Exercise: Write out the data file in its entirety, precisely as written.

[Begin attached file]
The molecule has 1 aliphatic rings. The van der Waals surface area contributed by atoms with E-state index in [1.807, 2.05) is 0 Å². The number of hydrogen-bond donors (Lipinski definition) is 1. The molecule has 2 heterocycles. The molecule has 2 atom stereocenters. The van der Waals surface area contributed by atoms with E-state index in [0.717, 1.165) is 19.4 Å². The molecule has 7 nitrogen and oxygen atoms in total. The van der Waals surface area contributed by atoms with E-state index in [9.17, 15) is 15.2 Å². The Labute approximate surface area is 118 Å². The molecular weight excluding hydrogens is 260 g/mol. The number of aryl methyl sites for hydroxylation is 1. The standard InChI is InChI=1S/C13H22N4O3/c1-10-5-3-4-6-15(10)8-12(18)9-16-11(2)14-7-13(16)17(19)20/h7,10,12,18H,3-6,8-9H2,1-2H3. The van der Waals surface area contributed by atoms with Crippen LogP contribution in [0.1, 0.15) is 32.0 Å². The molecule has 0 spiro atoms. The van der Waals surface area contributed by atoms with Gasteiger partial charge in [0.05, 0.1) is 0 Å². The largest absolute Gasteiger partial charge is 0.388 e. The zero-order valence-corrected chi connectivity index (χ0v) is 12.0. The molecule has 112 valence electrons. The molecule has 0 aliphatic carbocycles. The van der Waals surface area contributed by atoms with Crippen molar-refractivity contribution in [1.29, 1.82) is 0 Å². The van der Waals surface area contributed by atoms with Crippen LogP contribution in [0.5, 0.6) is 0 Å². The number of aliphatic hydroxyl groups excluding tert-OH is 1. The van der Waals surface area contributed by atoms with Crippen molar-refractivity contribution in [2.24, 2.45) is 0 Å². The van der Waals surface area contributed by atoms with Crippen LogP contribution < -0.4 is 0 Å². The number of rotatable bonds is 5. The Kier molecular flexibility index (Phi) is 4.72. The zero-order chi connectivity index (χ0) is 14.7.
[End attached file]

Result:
The molecule has 1 aliphatic rings. The van der Waals surface area contributed by atoms with E-state index in [1.807, 2.05) is 0 Å². The number of hydrogen-bond donors (Lipinski definition) is 1. The molecule has 2 heterocycles. The molecule has 2 atom stereocenters. The van der Waals surface area contributed by atoms with E-state index in [0.717, 1.165) is 19.4 Å². The molecule has 7 nitrogen and oxygen atoms in total. The van der Waals surface area contributed by atoms with E-state index in [9.17, 15) is 15.2 Å². The Labute approximate surface area is 118 Å². The molecular weight excluding hydrogens is 260 g/mol. The number of aryl methyl sites for hydroxylation is 1. The standard InChI is InChI=1S/C13H22N4O3/c1-10-5-3-4-6-15(10)8-12(18)9-16-11(2)14-7-13(16)17(19)20/h7,10,12,18H,3-6,8-9H2,1-2H3. The van der Waals surface area contributed by atoms with Crippen LogP contribution in [0.1, 0.15) is 32.0 Å². The molecule has 0 spiro atoms. The van der Waals surface area contributed by atoms with Gasteiger partial charge in [0.05, 0.1) is 0 Å². The largest absolute Gasteiger partial charge is 0.388 e. The zero-order valence-corrected chi connectivity index (χ0v) is 12.0. The molecule has 112 valence electrons. The molecule has 0 aliphatic carbocycles. The van der Waals surface area contributed by atoms with Crippen molar-refractivity contribution in [1.29, 1.82) is 0 Å². The van der Waals surface area contributed by atoms with Crippen LogP contribution in [0.5, 0.6) is 0 Å². The number of aliphatic hydroxyl groups excluding tert-OH is 1. The van der Waals surface area contributed by atoms with Crippen molar-refractivity contribution in [2.24, 2.45) is 0 Å². The van der Waals surface area contributed by atoms with Crippen LogP contribution < -0.4 is 0 Å². The number of rotatable bonds is 5. The Kier molecular flexibility index (Phi) is 4.72. The zero-order chi connectivity index (χ0) is 14.7.